When Music Videos Go EVIL! “The Backlot Murders” reviewed! (Dark Force Entertainment and Code Red / Blu-ray)


After a night of drinking that ends in breaking a bottle over the bar owner’s head, a struggling and internally conflicted rock band kicks out the cancerously unhinged and troublesome member before their rise to stardom. Unfortunately, all the talent went out door along with the excommunicated band member, forcing the band to impress with an extravagant music video shot on Universal’s iconic backlot, sponsored by their agent and the lead singer’s girlfriend’s music mogul father. Instead of intense pyrotechnics and scantily cladded female groupies dancing on their crotch, the band, their girlfriends, and the crew find themselves caught in the gloomy, labyrinth-like movie lot, housing spooky interior and exterior sets, unaware the lurking murderous manic taking them out one-by-one.

By far a polar opposite polished genre film than the sadistically raw brutal rape and murder extravaganza that was “Chaos,” writer and director David “The Demon” DeFalco dabbles in the early 2000’s revival of the slasher genre with his 2002 released feature “The Backlot Murders” in the wake of the widespread success of the “Scream” franchise. In much of the same way “Chaos” came to fruition derived from “Last House on the Left,” DeFalco, once again, finds inspiration in the form of cult horror director Wes Craven. However, DeFalco strays away from the meta-horror and trope-reversal techniques and replaces it with a satirical façade of the music industry where glam is more important than meaningful substance. The slasher-comedy carves up nods to Van Halen, Pearl Jam, Aerosmith, and even Elvis Presley with a horrendously skewed mask version the killer wears. “The Backlot Murders” were co-written by Paul Arensburg and Steven Jay Bernheim with the latter writer serving also as co-producer with DeFalco in association with Dominion Entertainment.

A contributing factor to “Scream’s” success was the diverse in career cast that clicked together as well as twisting archetypical roles into atypical whammy that veered audiences to the edge of their seats. “Scream” shocked audiences with the immediate death of a well-known actress right out of the gate, nabbed “Friends’” star Courteney Cox, “SLC Punk” and “Hackers” actor Matthew Lilliard, teen heartthrob Skeet Urlich, one of the Arquettes with David Arquette, and, perhaps, would have guaranteed Neve Campbell a slab of concrete for the Hollywood Walk of Fame along with an already cemented label as a scream queen and a final girl. The same eclecticism could be transfixed by “The Backlot Murders’” acquisitions but on a more obscure scale with a cast from all walks of life that includes the Roger Rabbit voice actor himself, Charles Fleischer, “Three’s Company” star Priscilla Barnes, 1997’s Playboy Playmate Carrie Stevens, and the late Corey Haim (“The Lost Boys”) as the band’s guitarist in a role that seemed below his fame stature. Most gaps are plugged with interesting characters treated with some backstory buildup that becomes more stagnant than footfall companions in order to get to know them better before their demise, but their persona conductors include Brian Gaskill (“The Bloody Indulgent”), Tom Hallick, Jaime Anstead, Dayton Knoll, Lisa Brucker, Ken Sagoes (“A Nightmare on Elm Street 3: Dream Warriors”), LoriDawn Messuri, Angela Little, and Tracy Dali.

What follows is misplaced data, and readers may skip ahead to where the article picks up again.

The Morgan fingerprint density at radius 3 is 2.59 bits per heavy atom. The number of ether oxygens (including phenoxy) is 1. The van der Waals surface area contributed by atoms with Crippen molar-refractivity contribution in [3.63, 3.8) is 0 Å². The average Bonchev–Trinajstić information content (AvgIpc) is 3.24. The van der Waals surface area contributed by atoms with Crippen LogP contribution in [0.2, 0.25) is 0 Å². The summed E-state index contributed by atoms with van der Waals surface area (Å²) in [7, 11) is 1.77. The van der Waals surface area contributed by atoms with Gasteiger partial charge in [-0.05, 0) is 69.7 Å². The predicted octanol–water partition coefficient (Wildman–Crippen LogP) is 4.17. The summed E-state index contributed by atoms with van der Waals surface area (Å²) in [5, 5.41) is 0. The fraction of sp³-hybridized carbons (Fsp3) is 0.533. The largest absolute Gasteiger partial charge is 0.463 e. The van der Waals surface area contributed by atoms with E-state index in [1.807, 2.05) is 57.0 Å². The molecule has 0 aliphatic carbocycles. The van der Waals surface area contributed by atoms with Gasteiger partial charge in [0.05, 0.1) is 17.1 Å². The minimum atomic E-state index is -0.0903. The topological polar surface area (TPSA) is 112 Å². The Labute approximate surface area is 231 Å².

“The Backlot Murders” didn’t set out to revolutionize the slasher genre, but only relished in the after success and donned a more satire effort that purposefully retreated back into the conventional tropes to form an entertaining run of sex, drugs, and rock’n’roll gags, but the one thing missing, and it’s a doozy, is the actual killer presence in the film who is treated as an afterthought of slim importance and chucked into a insignificant plot twist that forces DeFalco’s hand to become a routine hack’n’slash lemming. One positive aspect of “The Backlot Murders” is the extremely high body count that produces a continuous stream of nixing off a slew of characters with their own death scenes inside the renowned confines of a Universal backlot backdrop that’s not only good-humored irony but also a sizeable effort by the Bernheim/DeFalco producing team. Yet, despite the high body count, the kills and gore felt sorely uninspired and underwhelming, rehashing into homage death scenes from “Friday the 13th” and “Scream” with a few forgettable approaches to call its own, until DeFalco breaks the damning goreless streak with a gruesome Columbian necktie effect that goes for the throat. I make “The Backlot Murders” seem unenjoyable and heartless when, in fact, the early 2000 slasher-comedy is immensely funny with a Charles Fleisher gold recorded, laugh track amongst the relentless mocking of the music industry from a far in this true to form slasher accessorized with a high body count kill dozer of a villain.

When things are quiet on set, “The Backlot Murders” evoke the slasher spirit on a new-to-Blu Blu-ray release in the U.S. from Dark Force Entertainment and Code Red with MVDVisual handling distribution. The 1080p, hi-def release is presented in an anamorphic widescreen from a brand new 4K scan of the original 35mm negative. The cool contextual colors render nicely amongst the shadowy gloom and foggy backdrop that’s reminiscent of a softly lit late 90’s and early 2000s slasher. The textures are sharper than the Razor Digital DVD release; the tactile feeling of asphalt when a bluish white glow hits the pavement or the gritty backlot sets vibrant with an ominous glow strike powerful chords of a lively presence from the transfer. There doesn’t seem to be any cropping, edge enhancing, or any other manipulation to the transfer present. The English mono track, which leans away from the LFE, has the opposite, lackluster appeal with a single channel blockade that doesn’t project the bands pyrotechnics, the screams of being chased, and settling for limitations on other wide range of girthy resounding audio. However, the dialogue is clear, unobstructed, and in the forefront. Bonus material includes a new audio commentary with director David DeFalco and Code Red’s Banana Man plus three new and very bizarre interviews with Carrie Stevens lingering from effects of the #MeToo movement to making home fudge, with Charles Fleisher and dissociative disorder or madman genius insight, and ending with a fairly regular interview with Brian Gaskill recollecting the film and his career through a tough industry standard. The Fleisher and Gaskill interviews end with a video op with The Demon himself, David DeFalco. “The Backlot Murders” had forefront potential of systemic slasher films of the time period, but pitter-patters for levity and a sweeping kill count that reconstructs the dread into death and comedy.